Cold Welcome is set in the Vatta Universe, with some of the familiar characters from Vatta’s War and a sizeable cast of new ones. It’s currently in revision, Editor having found many ways to improve it. In the interim between sending it in and getting Editor’s Letter, other things piled up on the desk and the printer died (I don’t think those were related) and so naturally one of the useful background compilations has quietly vanished. I expect I’ll find it after I reconstruct it. Part of it is in the computer, in the “Names” file (every book has a “Names” file) but some of it was hand-scribbled notes on the printout, the very note that Editor would like me to make more use of. Um. Tomorrow.
I can’t tell you much about it without spoilers. Or (if you’ve read Vatta’s War) tedious infodumping about stuff you already know. Or both. So I will say that, um…well…you have probably had the trip back home after you’d left home in which nothing goes the way you planned, right? You think you know what you’re getting into (another Thanksgiving or whatever holiday it is, maybe mildly boring because it’s your mother’s kitchen and thus her recipes and you won’t get to show off that you’re now a good cook on your own, but still warm and cozy and just like always) and then it turns inside out and upside down and suddenly you’re ready to throw a tantrum like a child because it’s All Wrong…that kind of thing. You may even have sworn you would never go back (maybe you never did.)
There’s an element of this in the book. Escalated to the point of actual danger, not just imagining how nice it would be if X would fall off a boardwalk and twist his/her ankle so you could load him/her up with painkillers and put him/her to bed so everyone else would have some peace. More exciting than that. After this book, however, you might come to think that merely having to hear Aunt A tell the story about the goose on the floor yet again, or put up with Cousin B’s attempt to embarrass you because of that thing when you were eleven, or even having to choke down a serving of your grandmother’s favorite boiled vegetable (and your least favorite) is more bearable than some kinds of exciting.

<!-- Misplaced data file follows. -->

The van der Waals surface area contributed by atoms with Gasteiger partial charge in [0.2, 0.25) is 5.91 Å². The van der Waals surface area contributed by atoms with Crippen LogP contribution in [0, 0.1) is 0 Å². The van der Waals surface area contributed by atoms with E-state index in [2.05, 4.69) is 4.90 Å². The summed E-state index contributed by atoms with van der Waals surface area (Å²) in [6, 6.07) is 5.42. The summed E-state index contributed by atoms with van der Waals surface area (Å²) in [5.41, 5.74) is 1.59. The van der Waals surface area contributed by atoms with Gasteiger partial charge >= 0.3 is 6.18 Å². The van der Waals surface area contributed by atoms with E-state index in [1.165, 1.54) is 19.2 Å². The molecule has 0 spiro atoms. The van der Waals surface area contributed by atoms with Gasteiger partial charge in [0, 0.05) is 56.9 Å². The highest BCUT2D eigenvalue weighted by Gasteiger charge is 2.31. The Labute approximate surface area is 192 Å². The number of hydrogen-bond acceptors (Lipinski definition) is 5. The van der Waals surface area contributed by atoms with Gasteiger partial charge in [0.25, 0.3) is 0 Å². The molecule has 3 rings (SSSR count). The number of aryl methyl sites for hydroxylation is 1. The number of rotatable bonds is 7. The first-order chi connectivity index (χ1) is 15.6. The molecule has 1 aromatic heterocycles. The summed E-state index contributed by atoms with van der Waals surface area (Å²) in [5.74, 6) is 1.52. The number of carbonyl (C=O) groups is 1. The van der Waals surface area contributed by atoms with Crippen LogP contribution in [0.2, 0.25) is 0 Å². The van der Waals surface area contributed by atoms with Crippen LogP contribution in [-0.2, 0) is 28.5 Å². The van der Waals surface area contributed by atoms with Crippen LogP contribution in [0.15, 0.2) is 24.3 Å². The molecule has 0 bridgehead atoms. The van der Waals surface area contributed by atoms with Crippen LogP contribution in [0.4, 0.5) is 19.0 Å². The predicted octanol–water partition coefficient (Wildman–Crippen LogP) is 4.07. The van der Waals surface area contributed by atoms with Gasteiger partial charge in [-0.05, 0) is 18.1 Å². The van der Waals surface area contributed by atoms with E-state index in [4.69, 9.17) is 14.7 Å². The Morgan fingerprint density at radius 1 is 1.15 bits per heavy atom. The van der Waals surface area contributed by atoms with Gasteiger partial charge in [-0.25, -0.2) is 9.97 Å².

But yes, Ky Vatta is in it. Ky’s cousin Stella. Rafe. Rafe’s sister Penny. Ky’s and Stella’s great-aunt Grace. Some complicated chain of command situations. I can say (since the signs of this were already showing in Victory Conditions, last of the Vatta’s War books) that Ky is not entirely thrilled with the life of a Grand Admiral’s day to day life when there’s not a war on. She’s not that comfortable with politics and protocol. And Rafe is not entirely thrilled with the day to day life of a CEO in a huge unwieldy corporation now that it no longer has a complete monopoly on interstellar communications. Paper pushing was never his strong point either.
They have made multiple attempts to arrange a quiet vacation together–plans interrupted repeatedly by niggly annoying interruptions, and this book is not a chronicle of any such trip. (It was going to be, but then Aunt Grace happened.) No, it’s the kind of book for which reading Lawrence Gonzales’s Deep Survival was good preparation. Also Alfred Lansing’s Endurance: Shackleton’s Incredible Voyage. And others.